STRICT Parenting

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Registered: 08-04-2001
STRICT Parenting
2
Sun, 01-23-2011 - 10:51am
Parenting experts weigh in on 'Tiger Mother' They don't agree with all of Amy Chua's strict, controversial methods — banning play dates, sleepovers and all grades lower than A. But setting high expectations has some value, they say.



http://www.fox59.com/health/la-he-tiger-mother-parenting-20110121,0,4035725.story


www. It's Not Mental .com


Avatar for Cmmelissa
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Registered: 11-13-2008
Fri, 01-28-2011 - 1:40pm

I know that she really scoffs at the whole "boosting your kids self esteem" idea, and that really bothers me.

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Registered: 08-04-2001
Sat, 01-29-2011 - 11:01am

Ha ha... well, apparently I am a Western-style parenting wuss. My kids had chores, and expectations. They were polite. I expected them to work hard, and fulfill their commitments, but the goal was not the grades but the learning and understanding. I wanted them to learn how to learn.

They had music to play, but each chose to to that. But since we were paying for the lessons they wanted, they were obligated to at least do what the teacher assigned. After that minimum, we coulkdn't care less if they actually learned the piece assigned or not. So what if it took 1 day or 100 days? It wasn't like they were expected to be in Carnegie Hall! The object was for them to fulfill what they agreed to, AND to have something for their life. Personal gworth. A hobby. Enjoyment.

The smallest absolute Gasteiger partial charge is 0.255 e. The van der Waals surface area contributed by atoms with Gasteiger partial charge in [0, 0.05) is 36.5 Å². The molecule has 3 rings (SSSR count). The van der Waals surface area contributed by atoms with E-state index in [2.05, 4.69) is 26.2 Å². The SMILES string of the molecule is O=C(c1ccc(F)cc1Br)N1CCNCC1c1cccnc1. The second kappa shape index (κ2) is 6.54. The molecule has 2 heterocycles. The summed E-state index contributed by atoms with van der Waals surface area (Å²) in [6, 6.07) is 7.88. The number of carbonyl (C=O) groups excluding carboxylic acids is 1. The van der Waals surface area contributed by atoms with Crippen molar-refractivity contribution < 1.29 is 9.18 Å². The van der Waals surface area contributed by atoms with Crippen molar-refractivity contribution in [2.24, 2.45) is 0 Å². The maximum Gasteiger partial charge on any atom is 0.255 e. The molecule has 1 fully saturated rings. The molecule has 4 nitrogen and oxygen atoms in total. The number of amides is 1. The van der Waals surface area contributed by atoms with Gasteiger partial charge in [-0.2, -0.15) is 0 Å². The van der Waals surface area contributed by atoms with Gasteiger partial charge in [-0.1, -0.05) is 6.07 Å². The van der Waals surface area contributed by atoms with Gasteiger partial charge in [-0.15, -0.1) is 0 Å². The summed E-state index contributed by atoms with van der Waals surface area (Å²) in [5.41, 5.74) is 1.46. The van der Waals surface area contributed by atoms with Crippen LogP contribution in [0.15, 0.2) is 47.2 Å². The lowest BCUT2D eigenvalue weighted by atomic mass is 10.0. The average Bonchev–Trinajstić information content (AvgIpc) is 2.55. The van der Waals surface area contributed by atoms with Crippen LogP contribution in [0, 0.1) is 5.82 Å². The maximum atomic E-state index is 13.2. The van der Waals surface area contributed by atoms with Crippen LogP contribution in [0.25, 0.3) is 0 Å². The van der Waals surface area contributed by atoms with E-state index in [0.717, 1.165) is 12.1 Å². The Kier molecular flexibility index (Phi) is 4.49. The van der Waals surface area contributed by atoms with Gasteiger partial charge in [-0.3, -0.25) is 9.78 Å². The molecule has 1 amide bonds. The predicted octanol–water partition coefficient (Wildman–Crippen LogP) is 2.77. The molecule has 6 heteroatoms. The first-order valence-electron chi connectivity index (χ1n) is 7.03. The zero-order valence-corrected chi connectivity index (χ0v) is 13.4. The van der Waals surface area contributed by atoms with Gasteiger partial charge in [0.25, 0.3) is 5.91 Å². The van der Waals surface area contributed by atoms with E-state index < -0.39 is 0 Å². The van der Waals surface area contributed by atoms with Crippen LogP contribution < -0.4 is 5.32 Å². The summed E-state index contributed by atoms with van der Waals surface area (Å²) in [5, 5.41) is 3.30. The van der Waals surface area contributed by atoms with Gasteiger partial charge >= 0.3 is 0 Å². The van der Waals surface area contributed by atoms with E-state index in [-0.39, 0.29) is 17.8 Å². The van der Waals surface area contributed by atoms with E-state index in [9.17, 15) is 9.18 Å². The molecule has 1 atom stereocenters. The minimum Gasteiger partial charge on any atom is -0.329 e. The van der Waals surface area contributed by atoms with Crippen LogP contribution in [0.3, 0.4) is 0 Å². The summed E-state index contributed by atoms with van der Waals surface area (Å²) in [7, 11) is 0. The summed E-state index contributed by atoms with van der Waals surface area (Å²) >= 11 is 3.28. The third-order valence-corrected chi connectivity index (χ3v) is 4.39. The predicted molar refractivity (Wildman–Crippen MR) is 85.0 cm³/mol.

As for school... I did expect them to do their assignments. The younger one had a learning disability. Wow - that sure changes things quickly. Parents grow up from that, I think - really learn to separate our goals from those of our children. Yes, I pushed her to learn to overcome adversity - her "disability." Not to be incredible, but at least to be able to survive with it. And yes, it was a lot of work on her part - frustrating to keep working on something which for her was the hardest. It required the formation of new brain connections. But I did not push like Tiger mother. Mostly, I let the tutoring center push her. What she wanted from me was to just be the nurturing Mommy. And that's what I mostly gave her. That doesn't mean I was a pushover. Like I said - I did have some expectations.

You ask what to do. Different things work with different people. One child I know was very intelligent and ADHD. He would get Ds and Fs in school, then get grounded until the next grading period - or indefinitely until he brought his grades up. He was very social and had LOTS of friends. Was the class clown. Lo and behold, each time he was grounded he got mostly A's!!!!!!!! But nothing below a C. Then he would be ungrounded and his grades would drop again. And so the cycle would go. Upon graduation from high school they sent him to a maritime academy for the structure and he slid by with Cs. When he fell in love with a woman who had very high expectations of him, boy did he turn his life around and went back to college and got a masters with straight A's!!

So, if you know he is capable, he needs the motivation. How to motivate depends on what matters to him. At least we need to teach our children they can succeed. THAT is what truly lies behind self-esteem. Not us praising them, although they need to know we love them no matter what, and we recognize their accomplishments. But the self-esteem comes from other sources in real life. Their social ability. Their success in sports that comes from a lot of practice and hard work. Leadership ability, artistic ability, working hard on a paper and getting it done to their own satisfaction, then having that validation for their work from the teacher and us. If it is still a poor job, is it to the best of their ability given the time they had? If so, then they SHOULD feel satisfied.


www. It's Not Mental .com